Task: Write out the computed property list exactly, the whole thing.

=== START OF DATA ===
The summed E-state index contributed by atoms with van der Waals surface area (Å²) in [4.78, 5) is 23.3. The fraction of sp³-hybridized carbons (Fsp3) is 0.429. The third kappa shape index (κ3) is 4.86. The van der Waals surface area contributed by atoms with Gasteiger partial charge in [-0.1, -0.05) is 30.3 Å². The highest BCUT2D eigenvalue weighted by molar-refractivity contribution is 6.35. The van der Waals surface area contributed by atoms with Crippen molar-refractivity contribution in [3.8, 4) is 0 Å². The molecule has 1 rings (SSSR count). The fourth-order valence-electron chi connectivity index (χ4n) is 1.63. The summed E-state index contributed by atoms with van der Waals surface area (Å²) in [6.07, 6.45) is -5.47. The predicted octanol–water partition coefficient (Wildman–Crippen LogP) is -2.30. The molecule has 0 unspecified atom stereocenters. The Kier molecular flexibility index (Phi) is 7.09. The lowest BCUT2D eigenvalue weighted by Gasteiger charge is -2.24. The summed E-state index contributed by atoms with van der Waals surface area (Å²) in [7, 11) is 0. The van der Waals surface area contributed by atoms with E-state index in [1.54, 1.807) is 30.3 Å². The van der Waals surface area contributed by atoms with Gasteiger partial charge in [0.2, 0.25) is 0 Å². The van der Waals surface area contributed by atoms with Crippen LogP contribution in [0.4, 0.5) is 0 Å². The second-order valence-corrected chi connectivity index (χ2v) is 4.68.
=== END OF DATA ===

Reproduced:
The summed E-state index contributed by atoms with van der Waals surface area (Å²) in [4.78, 5) is 23.3. The fraction of sp³-hybridized carbons (Fsp3) is 0.429. The third kappa shape index (κ3) is 4.86. The van der Waals surface area contributed by atoms with Gasteiger partial charge in [-0.1, -0.05) is 30.3 Å². The highest BCUT2D eigenvalue weighted by molar-refractivity contribution is 6.35. The van der Waals surface area contributed by atoms with Crippen molar-refractivity contribution in [3.8, 4) is 0 Å². The molecule has 1 rings (SSSR count). The fourth-order valence-electron chi connectivity index (χ4n) is 1.63. The summed E-state index contributed by atoms with van der Waals surface area (Å²) in [6.07, 6.45) is -5.47. The predicted octanol–water partition coefficient (Wildman–Crippen LogP) is -2.30. The molecule has 0 unspecified atom stereocenters. The Kier molecular flexibility index (Phi) is 7.09. The lowest BCUT2D eigenvalue weighted by Gasteiger charge is -2.24. The summed E-state index contributed by atoms with van der Waals surface area (Å²) in [7, 11) is 0. The van der Waals surface area contributed by atoms with E-state index in [1.54, 1.807) is 30.3 Å². The van der Waals surface area contributed by atoms with Gasteiger partial charge in [0.2, 0.25) is 0 Å². The van der Waals surface area contributed by atoms with Crippen LogP contribution in [0.4, 0.5) is 0 Å². The second-order valence-corrected chi connectivity index (χ2v) is 4.68.